A group of engineers gathered in London’s Horse Guards Parade earlier this week to set a new Guinness World Record for high-five jumping, in honour of National Women in Engineering Day.
864 men and women joined Transport for London (TfL) commissioner Sir Peter Hendy CBE in Whitehall to break the world record for the most people performing a jumping high five simultaneously. The existing title stood at 150 pairs and this was soundly beaten by achieving 432 pairs of hands, as adjudicated by an official judge from Guinness World Records.
The successful record attempt was held to celebrate the achievements of female engineers on National Women in Engineering Day, the Women’s Engineering Society (WES) day dedicated to profiling the broad array of engineering and technology careers open to women.
Kerri Rogan, head of corporate affairs at TfL, said: “It was fantastic to see so many people from every corner of our industry take part in the Guinness World Records title attempt. Not only were people having fun, but it really put the spotlight on women in transport, engineering and technology roles.
“Traditionally, these roles have not been promoted to girls as a career option. As an industry, we know there is a way to go to bridge the gender gap. This is an exciting time for women to enter engineering, as we embark on delivering one of the largest programmes of transport capital investment in the world.”
Both main sponsors of the event, Siemens and Telent, reaffirmed their commitment to promoting engineering in the UK. Siemens currently employs 500 apprentices and trainees, with telent adding another 100.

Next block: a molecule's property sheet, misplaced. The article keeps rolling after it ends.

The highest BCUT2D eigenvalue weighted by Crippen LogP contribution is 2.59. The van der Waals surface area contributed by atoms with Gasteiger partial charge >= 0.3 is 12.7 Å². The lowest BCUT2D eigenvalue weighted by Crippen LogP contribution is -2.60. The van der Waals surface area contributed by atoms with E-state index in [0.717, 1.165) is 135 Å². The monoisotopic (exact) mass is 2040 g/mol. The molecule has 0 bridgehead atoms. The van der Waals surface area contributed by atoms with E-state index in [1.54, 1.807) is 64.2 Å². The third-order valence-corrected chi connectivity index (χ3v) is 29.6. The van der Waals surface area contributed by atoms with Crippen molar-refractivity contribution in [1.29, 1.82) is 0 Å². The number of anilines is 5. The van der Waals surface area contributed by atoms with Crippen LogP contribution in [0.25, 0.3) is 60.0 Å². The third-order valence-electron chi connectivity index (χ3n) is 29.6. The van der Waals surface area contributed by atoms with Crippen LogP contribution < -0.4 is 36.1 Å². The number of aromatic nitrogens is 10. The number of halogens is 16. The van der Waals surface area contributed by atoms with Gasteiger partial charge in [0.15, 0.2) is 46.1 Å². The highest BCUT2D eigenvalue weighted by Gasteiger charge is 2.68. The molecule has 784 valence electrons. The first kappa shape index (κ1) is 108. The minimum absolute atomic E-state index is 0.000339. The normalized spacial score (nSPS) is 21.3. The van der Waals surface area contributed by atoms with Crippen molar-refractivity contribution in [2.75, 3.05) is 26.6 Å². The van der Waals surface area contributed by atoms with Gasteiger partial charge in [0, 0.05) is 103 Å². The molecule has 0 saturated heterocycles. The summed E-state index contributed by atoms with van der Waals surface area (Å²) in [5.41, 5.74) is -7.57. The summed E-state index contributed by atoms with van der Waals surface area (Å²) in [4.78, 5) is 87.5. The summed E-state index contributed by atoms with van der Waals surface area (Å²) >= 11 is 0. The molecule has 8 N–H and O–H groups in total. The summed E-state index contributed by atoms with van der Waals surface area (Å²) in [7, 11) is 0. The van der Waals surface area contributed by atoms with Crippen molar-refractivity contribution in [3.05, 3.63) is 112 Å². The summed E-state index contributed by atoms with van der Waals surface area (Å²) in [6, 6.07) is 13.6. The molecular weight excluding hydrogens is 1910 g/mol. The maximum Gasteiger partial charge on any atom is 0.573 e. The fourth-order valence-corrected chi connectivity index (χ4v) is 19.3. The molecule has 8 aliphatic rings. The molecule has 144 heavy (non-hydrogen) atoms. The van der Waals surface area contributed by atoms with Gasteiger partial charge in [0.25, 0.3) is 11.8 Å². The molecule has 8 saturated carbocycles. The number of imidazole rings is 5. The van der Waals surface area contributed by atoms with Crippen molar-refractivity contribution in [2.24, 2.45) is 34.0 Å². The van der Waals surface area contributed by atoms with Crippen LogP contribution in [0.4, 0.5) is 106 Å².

Stressing the importance of continued engagement with young people, Julie Owen, finance director for Siemens’ transport-related businesses in the UK said: “We’re a nation that is famous for its great engineers. We want to shout about the great careers that we at Siemens, and many other companies, have available for the engineers of the future and particularly want to encourage girls and women to consider a science, technology or engineering path for themselves.”
Janice Meade, HR director from Telent, added: “Innovations in technology are changing traditional engineering roles and creating new careers. To meet the future demands, we need to dissolve some of the ‘mystery’ and make career possibilities more visible and compelling to young people, particularly girls and women.
“It is also our responsibility as employers to create a working environment that both supports and invests in the development of female engineers to enable them to fulfil their potential.”
Last year, Siemens launched The Curiosity Project, a three-year programme designed to engage with young people and broaden existing investment to bolster STEM (science, technology, engineering and mathematics) subjects in the UK.
For its part, Telent has created an IET-accredited graduate programme in engineering. The programme builds on Telent’s long-standing apprentice programmes.